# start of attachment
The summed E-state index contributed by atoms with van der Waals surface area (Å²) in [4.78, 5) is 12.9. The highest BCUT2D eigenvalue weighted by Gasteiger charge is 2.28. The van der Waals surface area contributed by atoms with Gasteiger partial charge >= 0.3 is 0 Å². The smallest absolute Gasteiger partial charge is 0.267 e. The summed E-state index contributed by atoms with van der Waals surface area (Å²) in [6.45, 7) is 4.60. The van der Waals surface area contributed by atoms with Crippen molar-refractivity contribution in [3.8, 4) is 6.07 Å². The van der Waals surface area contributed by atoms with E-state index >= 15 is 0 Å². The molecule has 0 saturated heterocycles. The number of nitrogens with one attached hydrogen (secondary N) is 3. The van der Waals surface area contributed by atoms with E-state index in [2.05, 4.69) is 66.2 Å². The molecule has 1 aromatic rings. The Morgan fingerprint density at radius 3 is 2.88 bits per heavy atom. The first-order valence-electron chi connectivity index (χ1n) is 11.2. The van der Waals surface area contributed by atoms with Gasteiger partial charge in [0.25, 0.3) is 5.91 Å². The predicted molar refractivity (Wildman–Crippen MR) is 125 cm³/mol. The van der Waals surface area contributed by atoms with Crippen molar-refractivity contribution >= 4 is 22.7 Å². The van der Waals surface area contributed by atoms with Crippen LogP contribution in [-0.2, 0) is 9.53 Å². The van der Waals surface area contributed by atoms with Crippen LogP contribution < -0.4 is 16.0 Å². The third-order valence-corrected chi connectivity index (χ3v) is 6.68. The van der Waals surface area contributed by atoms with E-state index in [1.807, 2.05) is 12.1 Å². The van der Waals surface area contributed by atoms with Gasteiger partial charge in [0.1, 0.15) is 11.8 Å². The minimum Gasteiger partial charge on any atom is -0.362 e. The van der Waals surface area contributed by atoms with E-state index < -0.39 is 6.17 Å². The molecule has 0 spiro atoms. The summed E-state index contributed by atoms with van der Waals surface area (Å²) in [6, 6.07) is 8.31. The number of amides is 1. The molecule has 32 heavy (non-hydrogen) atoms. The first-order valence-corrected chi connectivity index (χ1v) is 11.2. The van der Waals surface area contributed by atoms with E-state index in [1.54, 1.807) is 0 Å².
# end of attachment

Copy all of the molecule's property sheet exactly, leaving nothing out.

The summed E-state index contributed by atoms with van der Waals surface area (Å²) in [4.78, 5) is 12.9. The highest BCUT2D eigenvalue weighted by Gasteiger charge is 2.28. The van der Waals surface area contributed by atoms with Gasteiger partial charge >= 0.3 is 0 Å². The smallest absolute Gasteiger partial charge is 0.267 e. The summed E-state index contributed by atoms with van der Waals surface area (Å²) in [6.45, 7) is 4.60. The van der Waals surface area contributed by atoms with Crippen molar-refractivity contribution in [3.8, 4) is 6.07 Å². The van der Waals surface area contributed by atoms with E-state index >= 15 is 0 Å². The molecule has 0 saturated heterocycles. The number of nitrogens with one attached hydrogen (secondary N) is 3. The van der Waals surface area contributed by atoms with E-state index in [2.05, 4.69) is 66.2 Å². The molecule has 1 aromatic rings. The Morgan fingerprint density at radius 3 is 2.88 bits per heavy atom. The first-order valence-electron chi connectivity index (χ1n) is 11.2. The van der Waals surface area contributed by atoms with Gasteiger partial charge in [0.25, 0.3) is 5.91 Å². The predicted molar refractivity (Wildman–Crippen MR) is 125 cm³/mol. The van der Waals surface area contributed by atoms with Crippen molar-refractivity contribution >= 4 is 22.7 Å². The van der Waals surface area contributed by atoms with Crippen LogP contribution in [-0.2, 0) is 9.53 Å². The van der Waals surface area contributed by atoms with Crippen LogP contribution < -0.4 is 16.0 Å². The third-order valence-corrected chi connectivity index (χ3v) is 6.68. The van der Waals surface area contributed by atoms with E-state index in [1.807, 2.05) is 12.1 Å². The van der Waals surface area contributed by atoms with Gasteiger partial charge in [0.1, 0.15) is 11.8 Å². The minimum Gasteiger partial charge on any atom is -0.362 e. The van der Waals surface area contributed by atoms with E-state index < -0.39 is 6.17 Å². The molecule has 0 spiro atoms. The summed E-state index contributed by atoms with van der Waals surface area (Å²) in [6, 6.07) is 8.31. The number of amides is 1. The molecule has 32 heavy (non-hydrogen) atoms. The first-order valence-corrected chi connectivity index (χ1v) is 11.2. The van der Waals surface area contributed by atoms with E-state index in [1.54, 1.807) is 0 Å².